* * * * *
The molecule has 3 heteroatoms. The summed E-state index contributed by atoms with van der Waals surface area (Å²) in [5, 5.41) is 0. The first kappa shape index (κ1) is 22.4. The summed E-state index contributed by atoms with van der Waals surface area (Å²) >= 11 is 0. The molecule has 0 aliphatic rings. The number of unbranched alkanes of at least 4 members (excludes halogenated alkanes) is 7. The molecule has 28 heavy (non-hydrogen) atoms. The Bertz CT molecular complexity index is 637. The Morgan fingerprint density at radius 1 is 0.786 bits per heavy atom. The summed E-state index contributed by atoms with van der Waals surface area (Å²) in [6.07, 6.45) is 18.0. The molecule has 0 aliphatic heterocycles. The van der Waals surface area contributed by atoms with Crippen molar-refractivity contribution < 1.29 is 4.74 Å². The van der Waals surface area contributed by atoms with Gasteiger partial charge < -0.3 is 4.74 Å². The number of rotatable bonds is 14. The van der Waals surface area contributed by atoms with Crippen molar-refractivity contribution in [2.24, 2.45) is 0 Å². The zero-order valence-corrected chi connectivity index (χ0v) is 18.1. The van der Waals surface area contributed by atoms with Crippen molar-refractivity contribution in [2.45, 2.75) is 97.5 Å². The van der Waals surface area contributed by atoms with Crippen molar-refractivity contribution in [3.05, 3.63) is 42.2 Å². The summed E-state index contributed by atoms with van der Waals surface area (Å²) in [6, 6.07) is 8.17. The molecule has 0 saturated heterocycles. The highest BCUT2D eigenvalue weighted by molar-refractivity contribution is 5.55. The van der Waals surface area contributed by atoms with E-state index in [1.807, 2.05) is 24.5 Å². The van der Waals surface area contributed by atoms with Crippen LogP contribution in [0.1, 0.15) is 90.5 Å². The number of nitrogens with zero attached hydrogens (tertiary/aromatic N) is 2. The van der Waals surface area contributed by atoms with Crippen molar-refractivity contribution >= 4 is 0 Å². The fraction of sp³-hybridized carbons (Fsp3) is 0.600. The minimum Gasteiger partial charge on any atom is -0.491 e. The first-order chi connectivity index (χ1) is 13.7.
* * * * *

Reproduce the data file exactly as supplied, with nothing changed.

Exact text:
The molecule has 3 heteroatoms. The summed E-state index contributed by atoms with van der Waals surface area (Å²) in [5, 5.41) is 0. The first kappa shape index (κ1) is 22.4. The summed E-state index contributed by atoms with van der Waals surface area (Å²) >= 11 is 0. The molecule has 0 aliphatic rings. The number of unbranched alkanes of at least 4 members (excludes halogenated alkanes) is 7. The molecule has 28 heavy (non-hydrogen) atoms. The Bertz CT molecular complexity index is 637. The Morgan fingerprint density at radius 1 is 0.786 bits per heavy atom. The summed E-state index contributed by atoms with van der Waals surface area (Å²) in [6.07, 6.45) is 18.0. The molecule has 0 aliphatic heterocycles. The van der Waals surface area contributed by atoms with Crippen molar-refractivity contribution < 1.29 is 4.74 Å². The van der Waals surface area contributed by atoms with Gasteiger partial charge < -0.3 is 4.74 Å². The number of rotatable bonds is 14. The van der Waals surface area contributed by atoms with Crippen molar-refractivity contribution in [2.24, 2.45) is 0 Å². The zero-order valence-corrected chi connectivity index (χ0v) is 18.1. The van der Waals surface area contributed by atoms with Crippen molar-refractivity contribution in [2.45, 2.75) is 97.5 Å². The van der Waals surface area contributed by atoms with Crippen molar-refractivity contribution in [3.05, 3.63) is 42.2 Å². The summed E-state index contributed by atoms with van der Waals surface area (Å²) in [6, 6.07) is 8.17. The molecule has 0 saturated heterocycles. The highest BCUT2D eigenvalue weighted by molar-refractivity contribution is 5.55. The van der Waals surface area contributed by atoms with E-state index in [1.807, 2.05) is 24.5 Å². The van der Waals surface area contributed by atoms with Crippen LogP contribution in [0.1, 0.15) is 90.5 Å². The number of nitrogens with zero attached hydrogens (tertiary/aromatic N) is 2. The van der Waals surface area contributed by atoms with Crippen molar-refractivity contribution >= 4 is 0 Å². The fraction of sp³-hybridized carbons (Fsp3) is 0.600. The minimum Gasteiger partial charge on any atom is -0.491 e. The first-order chi connectivity index (χ1) is 13.7.